In the present appeal, the issue for determination is whether the prosecution established the offence of rape contrary to Section 3(1) as read with Section 3(3) of the Sexual Offences Act to the required standard of proof beyond any reasonable doubt.
This court has re-evaluated the evidence in this appeal in light of the submissions made on this appeal. Section 3(1) of the Sexual Offences Act states that a person commits the offence of rape if;
“He or she intentionally and unlawfully commits an act which causes penetration with his or genital organs;
a) The other person does not consent to the penetration; or
b) The consent is obtained by force or by means of threats or intimidation of any kind.”
The prosecution was therefore required to establish penetration, absence of consent, and that the Appellant was the perpetrator of the act. On the element of penetration, the complainant testified that on several occasions the Appellant had raped her. Every time he used to ask her to bend and touch the wall. He inserted his “mkia” into her “urinating thing” and every time he did it, she felt pain. She did not tell anyone on what had transpired. She once told her mother. The mother however scolded her. PW6 the Clinical Officer who examined the complainant noted that the complainant gave a history of having been raped by someone known to her on diverse dates between March 2018 and August 2018. He also observed that the complainant was mentally challenged. On vaginal examination, she had no tears or bruises but the hymen was torn and old looking. A urinalysis confirmed that the complainant was pregnant.
With respect to the evidence of penetration, the general rule is that even without considering the presence or otherwise of medical evidence, an offence of this nature can be proved by oral evidence of a victim of rape or circumstantial evidence. This position is fortified by the holding of the Court of Appeal in Martin Nyongesa Wanyonyi vs. Republic Criminal Appeal No. 661 of 2010, (Eldoret), citing Kassim Ali vs Republic Criminal Appeal No. 84 of 2005 (Mombasa) where the court stated that:
“The absence of medical evidence to support the fact of rape is not decisive as the fact of rape can be proved by oral evidence of a victim or circumstantial evidence.”
In the present appeal, penetration was proved by the complainant’s evidence which was corroborated by that of PW6. The Appellant did not challenge this evidence and this court finds that penetration was proved to the required standard of proof beyond reasonable doubt.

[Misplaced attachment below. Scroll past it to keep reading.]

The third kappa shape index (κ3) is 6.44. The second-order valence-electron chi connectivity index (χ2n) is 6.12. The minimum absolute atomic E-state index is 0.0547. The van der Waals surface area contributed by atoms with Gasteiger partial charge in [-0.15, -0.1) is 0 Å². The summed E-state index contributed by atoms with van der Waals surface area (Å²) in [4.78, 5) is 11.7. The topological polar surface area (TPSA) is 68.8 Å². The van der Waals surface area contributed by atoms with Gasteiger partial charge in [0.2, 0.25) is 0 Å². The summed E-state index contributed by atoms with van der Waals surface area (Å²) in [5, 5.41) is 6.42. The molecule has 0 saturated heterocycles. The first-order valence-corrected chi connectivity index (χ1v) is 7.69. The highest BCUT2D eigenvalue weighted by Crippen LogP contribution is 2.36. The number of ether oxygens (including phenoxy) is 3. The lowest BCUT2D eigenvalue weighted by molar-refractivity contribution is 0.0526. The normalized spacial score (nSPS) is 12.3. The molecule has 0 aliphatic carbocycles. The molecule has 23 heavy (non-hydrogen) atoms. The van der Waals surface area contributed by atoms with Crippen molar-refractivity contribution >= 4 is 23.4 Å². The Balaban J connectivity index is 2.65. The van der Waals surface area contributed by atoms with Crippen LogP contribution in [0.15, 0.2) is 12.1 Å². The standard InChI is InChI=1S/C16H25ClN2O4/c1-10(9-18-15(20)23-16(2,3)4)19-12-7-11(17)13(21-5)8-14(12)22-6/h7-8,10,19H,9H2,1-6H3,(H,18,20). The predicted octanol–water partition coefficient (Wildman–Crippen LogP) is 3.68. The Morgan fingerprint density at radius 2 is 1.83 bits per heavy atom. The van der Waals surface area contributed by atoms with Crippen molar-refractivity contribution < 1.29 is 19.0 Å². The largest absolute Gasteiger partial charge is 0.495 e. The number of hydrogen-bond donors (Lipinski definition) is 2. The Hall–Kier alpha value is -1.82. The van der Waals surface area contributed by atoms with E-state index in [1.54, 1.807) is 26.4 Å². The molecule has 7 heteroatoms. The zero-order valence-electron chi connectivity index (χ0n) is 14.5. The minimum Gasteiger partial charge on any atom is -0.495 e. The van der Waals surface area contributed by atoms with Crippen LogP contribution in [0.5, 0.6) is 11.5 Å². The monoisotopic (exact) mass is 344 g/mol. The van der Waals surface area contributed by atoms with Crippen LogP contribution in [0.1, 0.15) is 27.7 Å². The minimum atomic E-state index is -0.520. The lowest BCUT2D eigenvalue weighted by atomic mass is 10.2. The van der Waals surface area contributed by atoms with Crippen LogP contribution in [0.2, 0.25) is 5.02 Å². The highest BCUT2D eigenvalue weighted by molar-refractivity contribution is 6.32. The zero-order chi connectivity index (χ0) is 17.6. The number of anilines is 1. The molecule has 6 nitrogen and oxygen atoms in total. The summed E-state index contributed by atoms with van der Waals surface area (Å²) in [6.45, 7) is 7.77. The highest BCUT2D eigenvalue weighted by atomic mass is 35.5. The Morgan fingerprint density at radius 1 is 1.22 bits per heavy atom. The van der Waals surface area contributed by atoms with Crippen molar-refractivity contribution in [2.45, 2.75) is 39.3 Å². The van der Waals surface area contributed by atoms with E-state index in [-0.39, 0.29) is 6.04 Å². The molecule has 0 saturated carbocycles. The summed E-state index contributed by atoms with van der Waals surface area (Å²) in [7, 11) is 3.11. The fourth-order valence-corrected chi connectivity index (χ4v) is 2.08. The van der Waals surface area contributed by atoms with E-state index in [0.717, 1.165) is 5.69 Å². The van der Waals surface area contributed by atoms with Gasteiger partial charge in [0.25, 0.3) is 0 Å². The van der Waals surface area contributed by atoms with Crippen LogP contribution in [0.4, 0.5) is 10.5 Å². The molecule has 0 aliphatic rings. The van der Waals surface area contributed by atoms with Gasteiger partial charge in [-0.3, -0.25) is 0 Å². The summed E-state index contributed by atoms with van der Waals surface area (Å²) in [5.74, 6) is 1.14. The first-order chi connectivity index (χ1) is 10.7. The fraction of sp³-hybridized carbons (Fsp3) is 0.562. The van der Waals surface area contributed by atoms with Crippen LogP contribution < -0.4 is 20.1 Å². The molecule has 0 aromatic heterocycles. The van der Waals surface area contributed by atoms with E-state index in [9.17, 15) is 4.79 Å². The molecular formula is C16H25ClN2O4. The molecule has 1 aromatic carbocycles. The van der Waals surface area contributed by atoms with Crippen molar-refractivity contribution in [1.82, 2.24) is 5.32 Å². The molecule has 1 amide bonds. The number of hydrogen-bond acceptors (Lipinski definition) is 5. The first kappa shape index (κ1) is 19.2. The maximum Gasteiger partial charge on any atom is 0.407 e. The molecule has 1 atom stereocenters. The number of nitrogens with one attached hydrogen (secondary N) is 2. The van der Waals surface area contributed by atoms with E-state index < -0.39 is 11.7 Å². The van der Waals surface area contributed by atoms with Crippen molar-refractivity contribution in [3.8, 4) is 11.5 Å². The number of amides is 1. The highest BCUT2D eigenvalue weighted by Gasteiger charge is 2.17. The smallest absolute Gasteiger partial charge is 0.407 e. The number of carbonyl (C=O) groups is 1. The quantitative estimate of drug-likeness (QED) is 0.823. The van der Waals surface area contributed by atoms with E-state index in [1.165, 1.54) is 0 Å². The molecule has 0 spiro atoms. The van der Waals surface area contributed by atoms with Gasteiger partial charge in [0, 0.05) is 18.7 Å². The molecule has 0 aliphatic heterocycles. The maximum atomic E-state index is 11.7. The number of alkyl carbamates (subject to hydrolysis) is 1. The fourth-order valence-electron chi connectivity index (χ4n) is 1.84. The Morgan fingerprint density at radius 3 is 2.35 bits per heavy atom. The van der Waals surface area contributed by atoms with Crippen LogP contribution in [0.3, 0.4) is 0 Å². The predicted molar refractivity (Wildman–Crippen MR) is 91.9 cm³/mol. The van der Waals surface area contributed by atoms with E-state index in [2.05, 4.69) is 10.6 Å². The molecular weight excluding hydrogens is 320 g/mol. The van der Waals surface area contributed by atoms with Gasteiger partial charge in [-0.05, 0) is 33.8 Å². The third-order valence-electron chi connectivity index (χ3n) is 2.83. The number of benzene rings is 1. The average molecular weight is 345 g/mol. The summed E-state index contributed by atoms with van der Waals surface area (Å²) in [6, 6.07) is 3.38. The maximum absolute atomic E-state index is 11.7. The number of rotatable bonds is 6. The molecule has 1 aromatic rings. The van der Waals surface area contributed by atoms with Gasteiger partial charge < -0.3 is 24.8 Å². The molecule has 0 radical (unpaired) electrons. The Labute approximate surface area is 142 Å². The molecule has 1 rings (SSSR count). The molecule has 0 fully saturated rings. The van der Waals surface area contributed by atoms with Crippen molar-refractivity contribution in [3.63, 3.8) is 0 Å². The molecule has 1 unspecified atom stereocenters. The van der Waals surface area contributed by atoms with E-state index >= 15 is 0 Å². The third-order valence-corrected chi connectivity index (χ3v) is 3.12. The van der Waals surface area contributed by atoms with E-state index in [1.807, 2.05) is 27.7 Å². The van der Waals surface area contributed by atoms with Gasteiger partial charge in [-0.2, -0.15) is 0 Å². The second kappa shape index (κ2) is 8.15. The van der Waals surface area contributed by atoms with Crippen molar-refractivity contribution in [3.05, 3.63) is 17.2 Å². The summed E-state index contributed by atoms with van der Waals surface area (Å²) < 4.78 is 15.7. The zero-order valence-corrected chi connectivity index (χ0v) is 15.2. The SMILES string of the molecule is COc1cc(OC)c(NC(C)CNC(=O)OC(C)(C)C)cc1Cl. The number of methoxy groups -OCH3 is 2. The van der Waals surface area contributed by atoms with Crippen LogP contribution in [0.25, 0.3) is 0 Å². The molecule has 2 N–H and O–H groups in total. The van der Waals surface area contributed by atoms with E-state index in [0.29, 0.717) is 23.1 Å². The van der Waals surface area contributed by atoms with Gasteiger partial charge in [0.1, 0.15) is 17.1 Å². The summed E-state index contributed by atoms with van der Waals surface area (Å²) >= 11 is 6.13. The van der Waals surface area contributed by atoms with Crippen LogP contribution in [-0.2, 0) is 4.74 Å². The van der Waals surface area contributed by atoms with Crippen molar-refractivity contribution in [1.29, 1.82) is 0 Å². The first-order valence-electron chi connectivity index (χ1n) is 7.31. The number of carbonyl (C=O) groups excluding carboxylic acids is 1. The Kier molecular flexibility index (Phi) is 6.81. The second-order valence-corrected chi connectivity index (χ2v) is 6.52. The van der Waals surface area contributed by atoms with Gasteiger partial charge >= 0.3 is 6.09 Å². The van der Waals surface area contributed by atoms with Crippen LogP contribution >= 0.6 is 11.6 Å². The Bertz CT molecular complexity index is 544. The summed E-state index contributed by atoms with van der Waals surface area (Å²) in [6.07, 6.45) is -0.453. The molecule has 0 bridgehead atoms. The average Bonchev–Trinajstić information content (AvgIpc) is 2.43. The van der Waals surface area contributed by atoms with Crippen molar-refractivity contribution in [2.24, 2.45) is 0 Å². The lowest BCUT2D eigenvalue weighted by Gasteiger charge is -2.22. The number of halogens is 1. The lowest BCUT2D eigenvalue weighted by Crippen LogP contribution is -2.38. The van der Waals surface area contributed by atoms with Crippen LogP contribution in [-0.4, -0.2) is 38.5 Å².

It’s the complainant’s case that she did not consent to the sexual acts. According to the Proviso to Section 42 of the Sexual Offences Act, “a person is said to consent if he or she agrees by choice, and has the freedom and capacity to make that choice.” In Republic v. Oyier  eKLR, the Court of Appeal held as follows:-
“The lack of consent is an essential element of the crime of rape. The mens rea in rape is primarily an intention and not a state of mind. The mental element is to have intercourse without consent or not caring whether the woman consented or not.
To prove the mental element required in rape, the prosecution had to prove that the complainant physically resisted or, if she did not, that her understanding and knowledge were such that she was not in a position to decide whether to consent or resist.”
In the instant case, PW1 and PW2 testified that the complainant was their daughter. She was mentally challenged. PW3, the Clinical Officer who examined her, observed that she was mentally challenged. The trial magistrate saw the complainant and was satisfied that she was mentally challenged. She conducted a voire dire to satisfy herself as to the intelligence of the complainant. She was able to give a coherent testimony and answer questions put to her on cross-examination.
The burden of proof lies upon the prosecution to prove that the sexual intercourse was without the consent or against the will of the complainant. A woman is said to consent only when she freely agrees to submit herself, while in free and unconstrained possession of her physical and moral power, to act in a manner that she wants. Consent may be either expressed or implied depending upon the nature and circumstances of the case. (See Charles Ndirangu Kibue v Republic  eKLR)
This court has carefully considered the evidence tendered by the prosecution and particularly the complainant and the defense raised by the Appellant. This court reaches the verdict that indeed the prosecution established that the sexual intercourse was not consensual. The complainant had no mental capacity to give free consent. It is also not disputed that that the complainant had a degree of mental retardation. This court finds that the trial magistrate arrived at the correct finding. The conviction was proper and was supported by the law and evidence.
As regards the identity of the perpetrator, this was not in dispute. He was a person well-known to the complainant. The complainant’s evidence was that of recognition. It is a well settled principle in criminal law that recognition is a better form of identification than identification of a total stranger. There was no doubt that the complainant properly identified the Appellant as the perpetrator of the sexual assault. The Appellant was known to the complainant prior to the sexual assault. She knew where he resided. They were neigbours at home. This court therefore holds that the prosecution established to the required standard of proof that it was the Appellant who sexually assaulted the complainant.
In light of the foregoing, the appeal lodged by the Appellant lacks merit and is hereby dismissed. The custodial sentence meted on the Appellant is legal. Since there is no reason to disturb both the conviction and sentence, the decision of the trial court is hereby affirmed and the appeal is dismissed accordingly.
It is so ordered.
DATED AT KITALE THIS 26TH DAY OF JULY 2021